Patrik: Now, it really comes down to how long your sister was on those drugs, and do they think she had too much of it? Now, as time goes on … how long is she off those drugs, now, do you know?
Andrea: From Monday, I think.
Patrik: That’s a week, tomorrow will be a week.
Andrea: A week.
Patrik: Yeah. Look, I do think that if the shake was a one off, and she’s, sort of, a week down that track, I think the chances that she actually had an overdose on either of those drugs is low. But, again, it’s always good to ask the questions.
Andrea: Can … can they test for that?
Patrik: No. Not really.
Andrea: No… So that’s no.
Patrik: They don’t, no. Having said that, I’m sure there would be some blood tests, but I haven’t seen that.
Patrik: I haven’t seen that. Okay.
Andrea: Is she … is she technically in a coma? Is that what …
Patrik: Yes. She is. Yes, she is technically in a coma. But, at the moment, it’s, sort of, hard to say whether she’s in an induced coma, or whether she’s in an actual coma. Right? Because, people are in induced coma when they get the Propofol, the Midazolam, the morphine. That’s an induced coma.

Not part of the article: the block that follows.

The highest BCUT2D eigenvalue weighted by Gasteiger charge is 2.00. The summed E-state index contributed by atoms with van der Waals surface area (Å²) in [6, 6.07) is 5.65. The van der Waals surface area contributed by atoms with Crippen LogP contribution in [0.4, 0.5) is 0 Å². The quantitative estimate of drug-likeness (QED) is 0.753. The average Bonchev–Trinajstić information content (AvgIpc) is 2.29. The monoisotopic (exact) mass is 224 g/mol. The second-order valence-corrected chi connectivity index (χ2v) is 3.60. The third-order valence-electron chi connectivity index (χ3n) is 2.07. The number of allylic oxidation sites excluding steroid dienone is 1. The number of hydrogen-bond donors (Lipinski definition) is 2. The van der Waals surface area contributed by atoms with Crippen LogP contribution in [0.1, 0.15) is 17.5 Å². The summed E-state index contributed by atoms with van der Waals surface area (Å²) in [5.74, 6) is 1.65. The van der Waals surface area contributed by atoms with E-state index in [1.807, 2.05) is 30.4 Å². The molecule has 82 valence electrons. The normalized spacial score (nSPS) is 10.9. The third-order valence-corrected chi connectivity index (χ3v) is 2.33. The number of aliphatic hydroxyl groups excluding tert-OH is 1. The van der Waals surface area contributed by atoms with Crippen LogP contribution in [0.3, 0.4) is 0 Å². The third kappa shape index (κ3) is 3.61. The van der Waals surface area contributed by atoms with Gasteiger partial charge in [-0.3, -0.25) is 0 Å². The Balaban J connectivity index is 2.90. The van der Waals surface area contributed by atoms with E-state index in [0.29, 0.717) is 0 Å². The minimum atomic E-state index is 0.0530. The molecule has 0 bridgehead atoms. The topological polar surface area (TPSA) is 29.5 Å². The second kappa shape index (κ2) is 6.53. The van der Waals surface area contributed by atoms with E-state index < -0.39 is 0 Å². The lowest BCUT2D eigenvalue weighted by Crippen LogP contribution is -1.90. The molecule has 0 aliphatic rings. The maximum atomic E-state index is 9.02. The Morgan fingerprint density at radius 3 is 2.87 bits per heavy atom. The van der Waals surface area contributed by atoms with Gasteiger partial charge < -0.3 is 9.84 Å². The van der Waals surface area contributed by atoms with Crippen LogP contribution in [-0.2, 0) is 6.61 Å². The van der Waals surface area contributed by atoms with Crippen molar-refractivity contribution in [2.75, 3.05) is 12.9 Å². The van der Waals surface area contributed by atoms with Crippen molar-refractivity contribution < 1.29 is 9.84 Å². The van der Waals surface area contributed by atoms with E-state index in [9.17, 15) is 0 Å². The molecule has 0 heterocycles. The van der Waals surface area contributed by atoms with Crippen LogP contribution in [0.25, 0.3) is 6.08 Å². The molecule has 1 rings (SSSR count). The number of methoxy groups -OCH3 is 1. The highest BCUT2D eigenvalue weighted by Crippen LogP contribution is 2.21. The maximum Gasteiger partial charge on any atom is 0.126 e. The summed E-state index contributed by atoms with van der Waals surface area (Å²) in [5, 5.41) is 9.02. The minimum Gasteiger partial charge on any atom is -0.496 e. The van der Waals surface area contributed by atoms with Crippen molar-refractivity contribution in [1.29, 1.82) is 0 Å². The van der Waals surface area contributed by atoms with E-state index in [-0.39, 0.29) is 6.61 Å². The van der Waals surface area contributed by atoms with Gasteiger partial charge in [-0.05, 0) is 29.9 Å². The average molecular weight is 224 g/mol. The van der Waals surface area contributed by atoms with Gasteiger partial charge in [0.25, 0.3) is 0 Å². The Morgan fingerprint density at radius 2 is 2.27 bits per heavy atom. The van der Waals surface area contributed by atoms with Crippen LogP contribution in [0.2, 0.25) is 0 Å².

Patrik: And then, if people don’t wake up, if it takes a couple of days, if they don’t have a brain injury, they’re technically still in an induced coma. And, if they still don’t wake up, then at some point you call it an actual coma. Because, patients don’t wake up for whatever reason.
Find more information about induced coma:
Patrik: Right? I would say, that if your sister, in three days, hasn’t woken up, it’s more like a natural coma. Some people might even say it’s a vegetative state. But, again, I think it’s way too early to call it a vegetative state. A vegetative state is normally if people don’t wake up after months, or after years.